Roles of IκB kinase α in centrosome duplication and skin carcinogenesis
IκB kinase α (IKKα) is one kinase subunit of the IKK complex that is responsible for NF-κB activation. Previous studies have shown that IKKα determines mouse keratinocyte terminal differentiation independent of the NF-κB pathway. Accumulating evidence suggests that IKKα functions as a tumor suppressor in skin carcinogenesis; however, the downstream pathways mediating this function are largely unknown. By using primary cultured keratinocytes, we found that Ikkα-/- cells developed aneuploidy and underwent spontaneous immortalization and transformation while wild type cells underwent terminal differentiation in the same culture condition. Using proteomic analysis we identified nucleophosmin (NPM), a centrosome duplication regulator, as an IKKα substrate. We further demonstrated that IKKα interacted with NPM and colocalized with NPM on the centrosome, suggesting that NPM is a physiological substrate of IKKα. Loss of IKKα reduced centrosome-bound NPM and promoted abnormal centrosome amplification, which contributed to aneuploidy development. Detailed analysis revealed that ablation of IKKα target site serine-125 of NPM induced destabilization of NPM hexamers, disrupted NPM association with centrosomes, and resulted in abnormal centrosome amplification. Re-introduction of IKKα rescued the defect in Ikkα-/- keratinocytes. Thus, IKKα is required for maintaining proper centrosome duplication by phosphorylating NPM. UV is the major etiological agent for human skin cancer and UV-induced mouse skin carcinogenesis is one of the most relevant experimental models for human skin carcinogenesis. Thus, we further evaluated IKKα function in UV-induced skin carcinogenesis in Ikkα+/- mice. We demonstrated that IKKα is also critical in UV skin carcinogenesis, as evidenced by increased tumor multiplicity and reduced tumor latency in Ikkα+/- mice after chronic UVB treatment. Reduced expression of IKKα decreased UV-induced apoptosis and promoted accumulation of P53 mutations in the epidermis. This indicates that IKKα is critical for UV-induced apoptosis in vivo and thus prevents mutation accumulation that is important for tumor development. Together, these findings uncover previously unknown in vivo functions of IKKα in centrosome duplication and apoptosis, thus providing a possible mechanism of how loss of IKKα may contribute to skin carcinogenesis.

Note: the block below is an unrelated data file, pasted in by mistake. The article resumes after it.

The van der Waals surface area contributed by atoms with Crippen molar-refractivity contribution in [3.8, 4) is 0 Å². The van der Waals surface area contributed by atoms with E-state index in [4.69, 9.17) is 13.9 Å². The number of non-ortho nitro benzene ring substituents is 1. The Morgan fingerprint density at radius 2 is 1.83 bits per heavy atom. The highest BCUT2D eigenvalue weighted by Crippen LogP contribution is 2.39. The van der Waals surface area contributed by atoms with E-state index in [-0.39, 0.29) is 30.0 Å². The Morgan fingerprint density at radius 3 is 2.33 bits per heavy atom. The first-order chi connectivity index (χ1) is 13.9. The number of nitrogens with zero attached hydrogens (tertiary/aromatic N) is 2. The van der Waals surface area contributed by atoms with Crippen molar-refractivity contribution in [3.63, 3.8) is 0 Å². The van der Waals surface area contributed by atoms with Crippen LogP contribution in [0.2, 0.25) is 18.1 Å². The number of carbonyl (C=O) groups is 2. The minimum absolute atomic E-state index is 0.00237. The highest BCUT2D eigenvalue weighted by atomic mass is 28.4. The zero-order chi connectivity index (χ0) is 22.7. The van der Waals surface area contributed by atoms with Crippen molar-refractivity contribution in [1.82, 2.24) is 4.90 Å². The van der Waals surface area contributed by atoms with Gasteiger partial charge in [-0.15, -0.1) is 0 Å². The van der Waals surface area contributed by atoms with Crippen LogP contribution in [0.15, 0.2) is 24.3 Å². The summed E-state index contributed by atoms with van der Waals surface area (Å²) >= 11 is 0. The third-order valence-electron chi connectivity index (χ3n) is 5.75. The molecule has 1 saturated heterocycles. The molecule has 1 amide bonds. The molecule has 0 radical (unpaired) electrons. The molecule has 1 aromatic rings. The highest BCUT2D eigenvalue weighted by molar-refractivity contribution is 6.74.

Molecular biology|Cellular biology
Xia, Xiaojun, "Roles of IκB kinase α in centrosome duplication and skin carcinogenesis" (2007). Texas Medical Center Dissertations (via ProQuest). AAI3275683.